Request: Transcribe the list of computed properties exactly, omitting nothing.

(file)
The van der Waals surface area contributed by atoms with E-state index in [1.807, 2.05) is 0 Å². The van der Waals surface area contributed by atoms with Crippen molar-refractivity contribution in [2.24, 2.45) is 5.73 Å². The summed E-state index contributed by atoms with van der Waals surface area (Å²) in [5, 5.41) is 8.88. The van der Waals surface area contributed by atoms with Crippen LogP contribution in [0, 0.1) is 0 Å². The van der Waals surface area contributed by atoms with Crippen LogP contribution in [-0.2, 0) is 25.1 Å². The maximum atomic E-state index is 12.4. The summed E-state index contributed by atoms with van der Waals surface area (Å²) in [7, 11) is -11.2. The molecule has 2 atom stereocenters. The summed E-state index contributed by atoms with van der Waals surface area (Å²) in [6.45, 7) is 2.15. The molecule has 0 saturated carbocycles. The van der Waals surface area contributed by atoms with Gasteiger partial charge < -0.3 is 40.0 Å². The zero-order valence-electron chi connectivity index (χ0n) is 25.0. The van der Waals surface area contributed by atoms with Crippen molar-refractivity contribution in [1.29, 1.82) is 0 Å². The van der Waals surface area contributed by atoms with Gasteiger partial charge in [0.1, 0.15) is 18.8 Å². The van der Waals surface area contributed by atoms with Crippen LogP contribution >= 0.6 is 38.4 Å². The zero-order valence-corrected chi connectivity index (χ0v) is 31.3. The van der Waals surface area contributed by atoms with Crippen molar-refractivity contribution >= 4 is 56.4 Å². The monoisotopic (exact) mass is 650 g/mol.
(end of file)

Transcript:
The van der Waals surface area contributed by atoms with E-state index in [1.807, 2.05) is 0 Å². The van der Waals surface area contributed by atoms with Crippen molar-refractivity contribution in [2.24, 2.45) is 5.73 Å². The summed E-state index contributed by atoms with van der Waals surface area (Å²) in [5, 5.41) is 8.88. The van der Waals surface area contributed by atoms with Crippen LogP contribution in [0, 0.1) is 0 Å². The van der Waals surface area contributed by atoms with Crippen LogP contribution in [-0.2, 0) is 25.1 Å². The maximum atomic E-state index is 12.4. The summed E-state index contributed by atoms with van der Waals surface area (Å²) in [7, 11) is -11.2. The molecule has 2 atom stereocenters. The summed E-state index contributed by atoms with van der Waals surface area (Å²) in [6.45, 7) is 2.15. The molecule has 0 saturated carbocycles. The van der Waals surface area contributed by atoms with Gasteiger partial charge < -0.3 is 40.0 Å². The zero-order valence-electron chi connectivity index (χ0n) is 25.0. The van der Waals surface area contributed by atoms with Crippen molar-refractivity contribution in [1.29, 1.82) is 0 Å². The van der Waals surface area contributed by atoms with Gasteiger partial charge in [0.1, 0.15) is 18.8 Å². The van der Waals surface area contributed by atoms with Crippen LogP contribution >= 0.6 is 38.4 Å². The zero-order valence-corrected chi connectivity index (χ0v) is 31.3. The van der Waals surface area contributed by atoms with Crippen molar-refractivity contribution >= 4 is 56.4 Å². The monoisotopic (exact) mass is 650 g/mol.